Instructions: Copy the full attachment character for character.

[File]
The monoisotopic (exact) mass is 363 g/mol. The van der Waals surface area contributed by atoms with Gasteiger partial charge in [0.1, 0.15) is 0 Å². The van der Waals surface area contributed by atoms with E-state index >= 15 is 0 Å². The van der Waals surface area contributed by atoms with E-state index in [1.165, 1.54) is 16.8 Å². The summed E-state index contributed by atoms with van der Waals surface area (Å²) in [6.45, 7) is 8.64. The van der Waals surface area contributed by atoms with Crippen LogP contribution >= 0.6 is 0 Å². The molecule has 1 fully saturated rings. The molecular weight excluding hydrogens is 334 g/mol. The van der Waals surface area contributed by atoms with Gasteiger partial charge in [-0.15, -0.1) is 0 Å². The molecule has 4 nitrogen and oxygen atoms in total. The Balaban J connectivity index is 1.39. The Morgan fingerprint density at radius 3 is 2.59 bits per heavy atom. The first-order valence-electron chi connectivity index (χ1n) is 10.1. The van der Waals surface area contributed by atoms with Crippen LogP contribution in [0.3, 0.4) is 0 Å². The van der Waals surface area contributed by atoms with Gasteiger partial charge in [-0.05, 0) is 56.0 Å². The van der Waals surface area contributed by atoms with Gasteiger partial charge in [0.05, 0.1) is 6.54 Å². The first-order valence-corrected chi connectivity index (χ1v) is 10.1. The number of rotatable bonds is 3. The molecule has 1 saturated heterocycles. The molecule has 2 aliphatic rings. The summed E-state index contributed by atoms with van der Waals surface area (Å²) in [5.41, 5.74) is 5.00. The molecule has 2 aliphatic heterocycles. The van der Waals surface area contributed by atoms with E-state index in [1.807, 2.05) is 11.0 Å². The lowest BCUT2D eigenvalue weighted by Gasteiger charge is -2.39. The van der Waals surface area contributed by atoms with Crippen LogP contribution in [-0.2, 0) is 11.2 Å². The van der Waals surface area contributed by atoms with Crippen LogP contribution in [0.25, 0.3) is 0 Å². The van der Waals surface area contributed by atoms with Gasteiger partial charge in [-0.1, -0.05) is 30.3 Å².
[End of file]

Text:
The monoisotopic (exact) mass is 363 g/mol. The van der Waals surface area contributed by atoms with Gasteiger partial charge in [0.1, 0.15) is 0 Å². The van der Waals surface area contributed by atoms with E-state index >= 15 is 0 Å². The van der Waals surface area contributed by atoms with E-state index in [1.165, 1.54) is 16.8 Å². The summed E-state index contributed by atoms with van der Waals surface area (Å²) in [6.45, 7) is 8.64. The van der Waals surface area contributed by atoms with Crippen LogP contribution >= 0.6 is 0 Å². The molecule has 1 fully saturated rings. The molecular weight excluding hydrogens is 334 g/mol. The van der Waals surface area contributed by atoms with Gasteiger partial charge in [-0.15, -0.1) is 0 Å². The molecule has 4 nitrogen and oxygen atoms in total. The Balaban J connectivity index is 1.39. The Morgan fingerprint density at radius 3 is 2.59 bits per heavy atom. The first-order valence-electron chi connectivity index (χ1n) is 10.1. The van der Waals surface area contributed by atoms with Crippen LogP contribution in [0.3, 0.4) is 0 Å². The van der Waals surface area contributed by atoms with Gasteiger partial charge in [-0.05, 0) is 56.0 Å². The van der Waals surface area contributed by atoms with Gasteiger partial charge in [0.05, 0.1) is 6.54 Å². The first-order valence-corrected chi connectivity index (χ1v) is 10.1. The number of rotatable bonds is 3. The molecule has 1 saturated heterocycles. The molecule has 2 aliphatic rings. The summed E-state index contributed by atoms with van der Waals surface area (Å²) in [5.41, 5.74) is 5.00. The molecule has 2 aliphatic heterocycles. The van der Waals surface area contributed by atoms with E-state index in [1.807, 2.05) is 11.0 Å². The lowest BCUT2D eigenvalue weighted by Gasteiger charge is -2.39. The van der Waals surface area contributed by atoms with Crippen LogP contribution in [-0.2, 0) is 11.2 Å². The van der Waals surface area contributed by atoms with Crippen LogP contribution in [0.25, 0.3) is 0 Å². The van der Waals surface area contributed by atoms with Gasteiger partial charge in [-0.1, -0.05) is 30.3 Å².